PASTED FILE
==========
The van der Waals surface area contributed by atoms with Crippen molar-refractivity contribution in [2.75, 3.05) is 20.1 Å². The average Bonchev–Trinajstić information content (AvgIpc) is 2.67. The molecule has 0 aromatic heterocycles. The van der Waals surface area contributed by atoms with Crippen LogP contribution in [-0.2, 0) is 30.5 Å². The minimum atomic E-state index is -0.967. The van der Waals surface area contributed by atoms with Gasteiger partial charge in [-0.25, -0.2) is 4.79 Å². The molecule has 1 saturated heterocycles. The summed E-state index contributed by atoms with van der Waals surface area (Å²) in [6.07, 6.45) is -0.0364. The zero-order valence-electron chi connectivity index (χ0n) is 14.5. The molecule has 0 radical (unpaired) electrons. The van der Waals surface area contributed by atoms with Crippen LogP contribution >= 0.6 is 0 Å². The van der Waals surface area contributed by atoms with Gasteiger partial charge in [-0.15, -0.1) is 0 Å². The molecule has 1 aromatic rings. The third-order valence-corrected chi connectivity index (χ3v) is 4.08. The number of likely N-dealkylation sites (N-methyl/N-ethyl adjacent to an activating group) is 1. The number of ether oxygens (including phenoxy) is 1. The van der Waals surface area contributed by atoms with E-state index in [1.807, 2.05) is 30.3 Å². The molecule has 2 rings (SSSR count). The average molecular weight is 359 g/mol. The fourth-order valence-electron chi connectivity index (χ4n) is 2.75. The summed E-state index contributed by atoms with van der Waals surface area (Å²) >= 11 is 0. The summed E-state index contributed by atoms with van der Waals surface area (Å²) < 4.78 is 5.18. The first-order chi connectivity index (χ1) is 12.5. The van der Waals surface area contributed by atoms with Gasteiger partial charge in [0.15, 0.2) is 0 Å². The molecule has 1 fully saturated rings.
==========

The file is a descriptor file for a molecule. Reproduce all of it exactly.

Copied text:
The van der Waals surface area contributed by atoms with Crippen molar-refractivity contribution in [2.75, 3.05) is 20.1 Å². The average Bonchev–Trinajstić information content (AvgIpc) is 2.67. The molecule has 0 aromatic heterocycles. The van der Waals surface area contributed by atoms with Crippen LogP contribution in [-0.2, 0) is 30.5 Å². The minimum atomic E-state index is -0.967. The van der Waals surface area contributed by atoms with Gasteiger partial charge in [-0.25, -0.2) is 4.79 Å². The molecule has 1 saturated heterocycles. The summed E-state index contributed by atoms with van der Waals surface area (Å²) in [6.07, 6.45) is -0.0364. The zero-order valence-electron chi connectivity index (χ0n) is 14.5. The molecule has 0 radical (unpaired) electrons. The van der Waals surface area contributed by atoms with Crippen LogP contribution >= 0.6 is 0 Å². The van der Waals surface area contributed by atoms with Gasteiger partial charge in [-0.15, -0.1) is 0 Å². The molecule has 1 aromatic rings. The third-order valence-corrected chi connectivity index (χ3v) is 4.08. The number of likely N-dealkylation sites (N-methyl/N-ethyl adjacent to an activating group) is 1. The number of ether oxygens (including phenoxy) is 1. The van der Waals surface area contributed by atoms with E-state index in [1.807, 2.05) is 30.3 Å². The molecule has 2 rings (SSSR count). The average molecular weight is 359 g/mol. The fourth-order valence-electron chi connectivity index (χ4n) is 2.75. The summed E-state index contributed by atoms with van der Waals surface area (Å²) >= 11 is 0. The summed E-state index contributed by atoms with van der Waals surface area (Å²) < 4.78 is 5.18. The first-order chi connectivity index (χ1) is 12.5. The van der Waals surface area contributed by atoms with Gasteiger partial charge in [0.15, 0.2) is 0 Å². The molecule has 1 fully saturated rings.